In his early 20s, Phil Knight quit his job as an encyclopaedia salesman, bought a round-the-world plane ticket, and went from Japan to Rome to Paris, reading about Da Vinci’s fascination with the human foot and General George S Patton’s obsession with army boots…then stopped off in Greece to visit the temple of Nike. And while, yes, you’re unlikely to build a $30 billion company from two weeks on a Eurail pass, a fortnight of focused travel will do much more for your mental agility than two weeks of tanning: recent studies suggest that new sounds, smells, language, sights and sensations all improve cognitive flexibility and neuroplasticity, enabling your brain to link disparate ideas better.
How to do it: ‘The key critical process is multicultural engagement, immersion and adaptation,’ says Adam Galinsky, author of several studies on travel and neuroplasticity. Engaging with local culture is key: use Duolingo or Facetime-but-for-teachers app Verbling to learn the basics of the language, then dive in. And structure your trip to hit your interests rather than just whatever the guidebook recommends – if you’re into wrestling, you’ll get more from a trip to Tokyo’s Korakuen hall than any number of Shinto shrines.
The Action Pilgrimage
Time off: 2-14 days
One benefit of foreign travel is that, if you’re smart, your flights can pay for themselves in cost-of-living savings – and nowhere is that more true when things get physical. Whether you’re investing in Scuba lessons, taking tango classes or getting a beasting at a Brazilian jiu-jitsu academy, chances are that you can do it cheaper by travelling. Figueira da Foz in Portugal, for instance, offers a week of bed and breakfast, kit hire, surf lessons and pizza for less than most hotels cost for one night, while Rawaii Muay Thai starts at around AED700 for seven days of fighting and accomodation.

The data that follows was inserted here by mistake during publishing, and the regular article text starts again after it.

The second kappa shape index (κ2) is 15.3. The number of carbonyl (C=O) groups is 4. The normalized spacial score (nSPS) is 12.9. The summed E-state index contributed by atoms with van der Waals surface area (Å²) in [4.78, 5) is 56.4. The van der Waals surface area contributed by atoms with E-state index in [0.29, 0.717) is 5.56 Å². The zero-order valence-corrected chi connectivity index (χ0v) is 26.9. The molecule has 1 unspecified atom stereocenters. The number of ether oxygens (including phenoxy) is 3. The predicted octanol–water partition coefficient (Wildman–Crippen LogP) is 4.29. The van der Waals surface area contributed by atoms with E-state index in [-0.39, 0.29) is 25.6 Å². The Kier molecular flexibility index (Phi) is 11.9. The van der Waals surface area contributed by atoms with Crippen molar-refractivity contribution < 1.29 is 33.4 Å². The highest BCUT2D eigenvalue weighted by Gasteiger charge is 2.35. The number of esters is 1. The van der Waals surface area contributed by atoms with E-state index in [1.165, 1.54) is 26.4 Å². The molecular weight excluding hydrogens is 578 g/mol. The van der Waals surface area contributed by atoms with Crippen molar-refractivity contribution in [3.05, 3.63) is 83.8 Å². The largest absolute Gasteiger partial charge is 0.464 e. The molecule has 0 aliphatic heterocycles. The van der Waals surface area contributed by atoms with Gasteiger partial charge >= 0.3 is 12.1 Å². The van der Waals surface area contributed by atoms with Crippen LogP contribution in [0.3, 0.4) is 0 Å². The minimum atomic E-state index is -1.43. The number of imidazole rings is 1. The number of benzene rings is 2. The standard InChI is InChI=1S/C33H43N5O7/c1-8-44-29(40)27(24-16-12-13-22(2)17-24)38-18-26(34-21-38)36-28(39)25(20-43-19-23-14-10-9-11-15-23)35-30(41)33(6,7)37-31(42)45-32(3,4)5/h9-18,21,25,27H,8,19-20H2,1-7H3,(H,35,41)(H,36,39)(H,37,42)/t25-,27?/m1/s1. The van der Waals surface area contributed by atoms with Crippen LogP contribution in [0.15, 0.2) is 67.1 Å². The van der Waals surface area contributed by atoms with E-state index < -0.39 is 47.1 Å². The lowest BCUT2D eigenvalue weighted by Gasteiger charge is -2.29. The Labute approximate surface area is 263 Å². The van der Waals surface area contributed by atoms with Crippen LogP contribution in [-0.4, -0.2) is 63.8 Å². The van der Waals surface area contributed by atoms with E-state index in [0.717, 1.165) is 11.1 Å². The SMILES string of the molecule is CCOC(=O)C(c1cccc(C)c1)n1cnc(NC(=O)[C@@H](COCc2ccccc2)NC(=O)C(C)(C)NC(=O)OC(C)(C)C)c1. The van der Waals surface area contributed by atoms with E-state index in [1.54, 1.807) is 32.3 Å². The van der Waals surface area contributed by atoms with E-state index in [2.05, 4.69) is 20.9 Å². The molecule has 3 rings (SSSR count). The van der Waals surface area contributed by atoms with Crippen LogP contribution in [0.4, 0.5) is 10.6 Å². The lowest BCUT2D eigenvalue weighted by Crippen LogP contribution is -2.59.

How to do it: Do your homework ahead of time. Booking once you get to your hotel means you’ll probably pay the tourist prices for a one-off lesson, while going full commitment means you’ll benefit from inter-academy competition and local rates. Do make sure you’re going to a place with adequate safety standards and translation, but don’t be afraid to be a first-timer – most places will be used to dealing with hopeless newbies.
The Self-Propelled Sojourn
Time off: 3-14 days
Planes are all well and good, but they do tend to make the scenery a bit…well, antlike, no? For a more slow-paced appreciation of your surroundings, the increasingly-popular option is to move under your own arm or leg-power: getting between locations by bike, kayak or (if you’re Expedition1000 founder Dave Cornthwaite) ice trike. ‘It’s not a competition,’ says Cornthwaite. ‘Just make a decision and do something challenging that means you’ll bring home a good story.’
How to do it: First, pick an interesting route: Shikoku’s 88-temple pilgrimage, for instance, offers a fascinating look at a little-seen part of Japan, while America’s Pacific Crest Trail lets you get into the American wilderness without ever straying too far from civilisation. Don’t skimp on boots, but if you’re biking remember that your steed doesn’t have to cost the same as a small car: Tom Allen, founder of tomsbiketrip.com, scrounged up an entire touring bike setup for less than AED125. By all means book your accommodation ahead of time, but remember that it’ll glue you to your schedule – it might be worth packing a tent.